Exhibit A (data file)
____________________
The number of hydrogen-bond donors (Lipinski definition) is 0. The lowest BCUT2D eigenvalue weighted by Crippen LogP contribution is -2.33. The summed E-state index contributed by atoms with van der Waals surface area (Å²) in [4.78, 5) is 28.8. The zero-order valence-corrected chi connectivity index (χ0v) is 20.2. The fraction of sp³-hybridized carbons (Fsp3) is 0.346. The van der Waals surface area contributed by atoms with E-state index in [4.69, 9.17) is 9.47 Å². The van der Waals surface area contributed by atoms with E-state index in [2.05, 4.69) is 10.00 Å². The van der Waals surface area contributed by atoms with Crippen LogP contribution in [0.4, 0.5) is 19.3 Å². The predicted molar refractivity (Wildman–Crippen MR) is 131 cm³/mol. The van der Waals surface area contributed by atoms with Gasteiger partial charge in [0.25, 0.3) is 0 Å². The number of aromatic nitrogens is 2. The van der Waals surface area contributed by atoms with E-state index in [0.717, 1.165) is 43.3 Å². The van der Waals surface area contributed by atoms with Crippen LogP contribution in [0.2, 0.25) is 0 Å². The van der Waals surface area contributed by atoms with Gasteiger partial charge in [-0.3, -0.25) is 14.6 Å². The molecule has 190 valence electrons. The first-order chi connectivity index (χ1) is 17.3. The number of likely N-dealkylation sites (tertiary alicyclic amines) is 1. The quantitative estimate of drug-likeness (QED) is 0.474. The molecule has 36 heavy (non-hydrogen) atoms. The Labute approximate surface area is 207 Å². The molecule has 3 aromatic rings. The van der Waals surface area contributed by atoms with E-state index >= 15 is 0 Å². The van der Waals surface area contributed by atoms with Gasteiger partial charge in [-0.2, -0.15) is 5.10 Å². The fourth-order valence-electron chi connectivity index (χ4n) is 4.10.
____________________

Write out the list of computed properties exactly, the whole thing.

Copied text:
The number of hydrogen-bond donors (Lipinski definition) is 0. The lowest BCUT2D eigenvalue weighted by Crippen LogP contribution is -2.33. The summed E-state index contributed by atoms with van der Waals surface area (Å²) in [4.78, 5) is 28.8. The zero-order valence-corrected chi connectivity index (χ0v) is 20.2. The fraction of sp³-hybridized carbons (Fsp3) is 0.346. The van der Waals surface area contributed by atoms with E-state index in [4.69, 9.17) is 9.47 Å². The van der Waals surface area contributed by atoms with E-state index in [2.05, 4.69) is 10.00 Å². The van der Waals surface area contributed by atoms with Crippen LogP contribution in [0.4, 0.5) is 19.3 Å². The predicted molar refractivity (Wildman–Crippen MR) is 131 cm³/mol. The van der Waals surface area contributed by atoms with Gasteiger partial charge in [0.25, 0.3) is 0 Å². The number of aromatic nitrogens is 2. The van der Waals surface area contributed by atoms with E-state index in [0.717, 1.165) is 43.3 Å². The van der Waals surface area contributed by atoms with Crippen LogP contribution in [0.2, 0.25) is 0 Å². The van der Waals surface area contributed by atoms with Gasteiger partial charge in [-0.3, -0.25) is 14.6 Å². The molecule has 190 valence electrons. The first-order chi connectivity index (χ1) is 17.3. The number of likely N-dealkylation sites (tertiary alicyclic amines) is 1. The quantitative estimate of drug-likeness (QED) is 0.474. The molecule has 36 heavy (non-hydrogen) atoms. The Labute approximate surface area is 207 Å². The molecule has 3 aromatic rings. The van der Waals surface area contributed by atoms with E-state index >= 15 is 0 Å². The van der Waals surface area contributed by atoms with Gasteiger partial charge in [-0.2, -0.15) is 5.10 Å². The fourth-order valence-electron chi connectivity index (χ4n) is 4.10.